This brand-new series celebrates the people who live and work in and around the remarkable landscapes of Wales's three National Parks; from the jagged heights of Snowdonia in the north, through to the mountains and moorlands of the Brecon Beacons and the wild and rugged coast of Pembrokeshire.
These places are not just a playground for tourists and adventurers, they're also home to more than 80,000 people. Among them are families who have been here for generations and others who arrived just a few months ago.
But all of them are proud to call their little piece of Wales 'home'. Upland sheep and cattle farmer Rhodri Jones has lived near Bala on the southern side of Snowdonia National Park for 43 years. With lambing looming, this is one of the busiest times of the year - but an unexpected April snowfall on the mountain makes caring for his pregnant ewes even more challenging.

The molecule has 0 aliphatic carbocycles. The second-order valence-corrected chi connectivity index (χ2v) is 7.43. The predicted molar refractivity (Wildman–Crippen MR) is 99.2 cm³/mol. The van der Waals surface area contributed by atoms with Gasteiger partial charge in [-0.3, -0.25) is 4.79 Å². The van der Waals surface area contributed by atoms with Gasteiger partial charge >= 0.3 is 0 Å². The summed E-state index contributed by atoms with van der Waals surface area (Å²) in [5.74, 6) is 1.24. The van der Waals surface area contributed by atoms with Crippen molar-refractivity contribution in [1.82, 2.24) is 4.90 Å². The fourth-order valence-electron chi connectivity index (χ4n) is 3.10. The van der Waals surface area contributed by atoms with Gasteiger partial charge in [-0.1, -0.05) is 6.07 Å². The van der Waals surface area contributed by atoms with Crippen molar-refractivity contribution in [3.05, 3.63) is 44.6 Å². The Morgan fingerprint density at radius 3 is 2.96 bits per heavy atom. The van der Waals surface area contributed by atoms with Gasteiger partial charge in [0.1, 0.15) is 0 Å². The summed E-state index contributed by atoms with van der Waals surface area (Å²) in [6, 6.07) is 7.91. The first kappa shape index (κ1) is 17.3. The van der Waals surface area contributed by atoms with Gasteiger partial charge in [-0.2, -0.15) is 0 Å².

In the small seaside town of Dale, at the western tip of the Pembrokeshire coast, Mark Gainfort - the last in a long line of fisherman from the tiny port - embarks on his first trip of the season, laying out his lobster pots and later reeling in the catch, which he sells directly from his boat on the quayside. In the Brecon Beacons, at Carreg Cennen Castle, friends Alex, Ben and Will have combined their twin passions - climbing and castles - to carry out conservation work on exposed ancient buildings.
They effortlessly abseil down the castle's medieval walls, hacking back the overgrown ivy that threatens the masonry, and take in a unique view of the surrounding hills. Finally, father-and-daughter team Dave and Emily Haigh take a step back in history with a stunning trip through the spectacular Vale of Ffestiniog on the Welsh Pony - a steam engine that's swapped the slate that it used to carry, for tourists.